This consistent pattern is also supported by data from a study of patients from Western and Northern Europe [13]. Almost one third of the patients were diagnosed with proximal (cardial) gastric cancer, and the frequency of MLH1 methylation was 14.2 %. This epigenetic change is also more frequently detected in distal gastric cancerous tissue [13]. The results of our study show that the occurrence of MLH1 methylation in gastric cancer tissue increases from the upper and middle third of the stomach to the lower third, and was 11.1, 23.1, and 45.4 %, respectively. As in the literature, we also showed that this epigenetic change occurs significantly more often in the lower third of the stomach than in its proximal third, and this effect is more pronounced in the female population. The reason for sex related differences is unclear, further investigations are needed.

Some data have indicated that the methylation of the MLH1 promoter is detected significantly more frequently in intestinal-type cancerous stomach tissues (according to the Lauren classification) than in the diffuse type [15, 16]. Our results show that the distribution of this epigenetic change is similar across tumor types according to Lauren classification.

We found no significant association between the methylation of MLH1 and the T and N criteria for cancerous tissues in any part of the stomach. A separate analysis according to the tumor site showed that the epigenetic change (MLH1 methylation) tended to be more frequent in cancerous tissue from the middle third of the stomach when in stage I–II tumors than in stage III tumors (p = 0.06). This result may not have been statistically significant because the number of patients with early-stage disease was relatively small.

We have found no published analysis of the relationship between this epigenetic change and the T, N, and stage criteria according to the tumor site in the stomach. However, published data indicate that, in general, the methylation of MLH1 in cancerous tissues is detected more often when regional lymph nodes are not involved [14].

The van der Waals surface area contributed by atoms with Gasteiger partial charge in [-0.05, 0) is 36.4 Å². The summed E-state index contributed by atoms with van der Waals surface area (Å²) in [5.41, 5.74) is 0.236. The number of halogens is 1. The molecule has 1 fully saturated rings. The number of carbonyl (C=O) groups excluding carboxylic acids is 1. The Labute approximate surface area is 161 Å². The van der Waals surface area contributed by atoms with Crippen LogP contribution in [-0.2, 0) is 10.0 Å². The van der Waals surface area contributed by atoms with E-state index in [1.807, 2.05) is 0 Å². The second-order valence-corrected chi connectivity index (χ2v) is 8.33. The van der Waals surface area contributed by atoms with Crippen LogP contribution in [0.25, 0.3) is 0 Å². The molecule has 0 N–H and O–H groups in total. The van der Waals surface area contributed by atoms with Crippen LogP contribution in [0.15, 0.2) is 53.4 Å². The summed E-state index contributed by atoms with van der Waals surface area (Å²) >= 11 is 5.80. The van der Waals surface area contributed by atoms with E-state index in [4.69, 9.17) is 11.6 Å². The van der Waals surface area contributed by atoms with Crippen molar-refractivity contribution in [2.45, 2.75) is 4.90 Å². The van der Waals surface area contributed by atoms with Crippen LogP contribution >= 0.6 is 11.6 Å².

MGMT

The rate of methylation of the MGMT promoter in cancerous tissues increased from the upper to the lower third of the stomach (22.2, 30.8, and 57.6 %, respectively), and this effect is more pronounced in the male population. The reason for sex related differences is unclear, further investigations are needed. According to the literature, MGMT methylation in cancerous stomach tissues ranges from 7 to 61 % [13, 2528]. This wide variation could be explained by the fact that this epigenetic change is detected more often in distal stomach cancer tissue than at proximal sites [18, 29].

We found no significant associations between MGMT promoter methylation and the T and N criteria or the histological type of the tumor according to the Lauren classification at any investigated stomach site. The loss of the MGMT protein function is related to tumor spread to the lymph nodes [14, 18] and advanced stages of the disease [18, 30]. In our study, the number of patients with early-stage disease was comparatively small, which could explain our findings.

DAPK-1

In this study, the frequency of DAPK-1 promoter methylation did not correlate with tumor location. Published data show that its frequency varies from 22 to 91 % [28, 3136]. According to our data, methylation of the DAPK-1 promoter was more frequent in the intestinal type of gastric adenocarcinoma. However, this was merely a trend because the differences were not significant (p = 0.06). A subgroup analysis according to the tumor location showed that the frequency of DAPK promoter methylation was significantly higher in intestinal cancerous tissues in the upper third of the stomach. We found no associations mentioned in literature between DAPK-1 promoter methylation and tumor classification according to the Lauren. Our results should be interpreted critically because of the few patients in this subgroup.

We noted a marginal trend in which DAPK-1 methylation was detected more frequently in the middle third of the stomach in more advanced tumors, according to the T criterion (p = 0.06). We also found that when the apoptosis-related gene DAPK-1 was methylated in cancerous tissues, the tumor was more likely to be N3 on the TNM classification (tumor metastases found in ≥ 7 regional lymph nodes) than N0–2 (p = 0.05) and to be an advanced tumor (stage III rather than stages I–II; p = 0.05). A subgroup analysis showed that this association occurs in cancerous tissues from the middle third of the stomach (p-0.01), but is not significant at other stomach sites. A study published in 2010 showed that the methylation of the pro-apoptotic gene DAPK-1 in cancerous stomach tissues is related to tumor spread to the lymph nodes [37], but we did not find any information in the mentioned study linking these findings to different sites of stomach cancer localizations.